"Free Palestine, Vote Labour"


By richmillett
March 24, 2010
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Last night’s meeting in Parliament arranged by Friends of Al Aqsa was due to be about Israel’s building in east Jerusalem but turned out to be a party political broadcast for the Labour Party.

The three Labour MPs that spoke mainly turned their guns on the Conservatives.

Martin Linton, Labour MP for Battersea (majority – 163 votes):

“There are long tentacles of Israel in this country who are funding election campaigns and putting money into the British political system for their own ends. Now there are a number of Conservatives who have a very good record on this issue, I am not saying it’s a simple party political issue, but you must consider over the next few weeks, when you vote and when you make your constituents aware, of the attempt by Israelis and pro-Israelis to influence the election in this country and you must draw your own conclusions from that. If they get the message that trying to buy a Conservative victory, what’s more trying to buy Conservative support for Israel, is successful then they will carry on doing it. If they can see that it is not going to work, then they will desist. It is important for not only this country but also for the future of the Middle East that the result of the election in this country does not send that message.”

For full piece see:

www.richardmillett.wordpress.com/2010/03/24/free-palestine-vote-labour/

COMMENTS

moshetzarfati2 (not verified)

Wed, 03/24/2010 - 17:10

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Rich, I'm surprised at you. All the parties are the same. Take Tim Archer, the Tory parliamentary candidate for Poplar and Limehouse, who has quite close relationships with the extremist Islamic Forum of Europe’s headquarters, the East London Mosque. He is due to appeari at an IFE event on 30 March at the East London Mosque whose purpose is to attack “media smearing of Muslim organisations”. That conclusion is as follows: Mr Archer is perfectly willing to allow himself to be used as a pawn by Islamists if he thinks there might be a few votes in it.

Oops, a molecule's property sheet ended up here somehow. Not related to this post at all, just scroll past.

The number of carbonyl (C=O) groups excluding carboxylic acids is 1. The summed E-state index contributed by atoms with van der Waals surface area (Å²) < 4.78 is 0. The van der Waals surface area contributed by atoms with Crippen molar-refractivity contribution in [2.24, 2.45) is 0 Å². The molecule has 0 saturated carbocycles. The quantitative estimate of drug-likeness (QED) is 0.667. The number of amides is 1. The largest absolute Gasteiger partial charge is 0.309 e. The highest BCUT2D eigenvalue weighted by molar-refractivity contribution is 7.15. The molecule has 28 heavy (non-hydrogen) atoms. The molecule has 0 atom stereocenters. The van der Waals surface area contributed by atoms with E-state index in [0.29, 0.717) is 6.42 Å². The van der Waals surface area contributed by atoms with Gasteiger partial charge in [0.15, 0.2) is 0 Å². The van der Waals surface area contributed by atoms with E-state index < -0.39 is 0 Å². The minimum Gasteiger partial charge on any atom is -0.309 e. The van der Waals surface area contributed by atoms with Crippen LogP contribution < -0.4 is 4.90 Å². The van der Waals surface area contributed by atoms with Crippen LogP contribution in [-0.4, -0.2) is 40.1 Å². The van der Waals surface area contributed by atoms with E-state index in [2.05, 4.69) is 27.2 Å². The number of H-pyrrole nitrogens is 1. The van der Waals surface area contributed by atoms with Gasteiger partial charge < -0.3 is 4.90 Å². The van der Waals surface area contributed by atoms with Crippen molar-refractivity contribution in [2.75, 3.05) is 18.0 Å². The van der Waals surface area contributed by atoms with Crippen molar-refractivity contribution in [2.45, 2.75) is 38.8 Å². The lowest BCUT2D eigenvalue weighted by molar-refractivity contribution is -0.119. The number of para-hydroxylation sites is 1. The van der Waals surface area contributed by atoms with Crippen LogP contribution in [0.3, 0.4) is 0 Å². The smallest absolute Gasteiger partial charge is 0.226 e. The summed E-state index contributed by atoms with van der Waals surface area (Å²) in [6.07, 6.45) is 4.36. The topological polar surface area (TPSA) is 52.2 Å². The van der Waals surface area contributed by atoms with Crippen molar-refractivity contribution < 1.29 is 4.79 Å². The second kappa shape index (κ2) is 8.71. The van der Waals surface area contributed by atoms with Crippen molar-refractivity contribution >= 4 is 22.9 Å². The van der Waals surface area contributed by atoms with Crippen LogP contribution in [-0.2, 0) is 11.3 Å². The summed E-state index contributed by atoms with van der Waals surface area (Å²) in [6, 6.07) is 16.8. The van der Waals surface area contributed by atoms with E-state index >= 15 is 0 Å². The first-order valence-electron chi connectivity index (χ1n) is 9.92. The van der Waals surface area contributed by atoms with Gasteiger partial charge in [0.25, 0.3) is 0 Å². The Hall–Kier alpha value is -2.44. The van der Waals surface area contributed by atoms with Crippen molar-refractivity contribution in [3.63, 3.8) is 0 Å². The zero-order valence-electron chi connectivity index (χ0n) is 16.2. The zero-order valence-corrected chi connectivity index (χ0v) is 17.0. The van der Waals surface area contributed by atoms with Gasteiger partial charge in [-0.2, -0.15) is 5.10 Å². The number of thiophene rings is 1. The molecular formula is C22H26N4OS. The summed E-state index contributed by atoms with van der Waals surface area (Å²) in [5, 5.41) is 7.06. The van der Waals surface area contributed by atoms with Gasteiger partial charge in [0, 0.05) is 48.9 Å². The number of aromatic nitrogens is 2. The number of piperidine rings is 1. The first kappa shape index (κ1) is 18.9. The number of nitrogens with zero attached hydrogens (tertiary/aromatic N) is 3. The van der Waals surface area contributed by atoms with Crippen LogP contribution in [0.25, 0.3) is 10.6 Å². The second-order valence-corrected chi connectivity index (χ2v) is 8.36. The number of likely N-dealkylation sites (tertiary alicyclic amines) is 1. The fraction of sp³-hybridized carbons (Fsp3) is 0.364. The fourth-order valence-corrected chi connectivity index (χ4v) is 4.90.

Other speakers include Bob Lambert, the former head of the Met’s Muslim Contact Unit; Oliver McTernan, director of “Forward Thinking;” and that celebrated figure, "Gorgeous" George Galloway – who owes the IFE, in his own words, “more than I can say, more than it would wise for me to say.” Nobody, interestingly, from the Labour Party.


Jon_i_Cohen

Wed, 03/24/2010 - 17:18

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Arafat and the dream of Palestine, An Insider’s Account
By Bassam Abu Sharif
Anyone read this?
They know it themselves, that's all it is ever going to be - A Dream!


Jon_i_Cohen

Wed, 03/24/2010 - 17:19

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And in the words of the song "Dream on"!


mattpryor

Wed, 03/24/2010 - 17:21

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Martin Linton is my MP, I have written to him previously to express my views. For some reason he didn't write back!

Checking his parliamentary interests it also seems that Labour Friends of Israel paid for him to go over there recently too.

Wonder what that was all about.


richmillett

Wed, 03/24/2010 - 17:27

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I was only writing up last night, specifically, Moshe. If a Conservative was there i'd have said the same.


mattpryor

Wed, 03/24/2010 - 18:00

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My mistake, Martin Linton was my old MP. Current one is Malcolm Wicks who is the guy that was sent off to Israel by LFI.


Yvetta

Wed, 03/24/2010 - 19:01

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There's a nasty antisemitic cartoon from either La Libre Parole or Der Stuermer that depicts a Jewish oligarch with tentacles ... Linton's words are redolent of some despicable imagery.


Jonathan Hoffman

Wed, 03/24/2010 - 19:29

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These meetings blatantly breach the Public Order Act:

PUBLIC ORDER ACT

Acts intended or likely to stir up racial hatred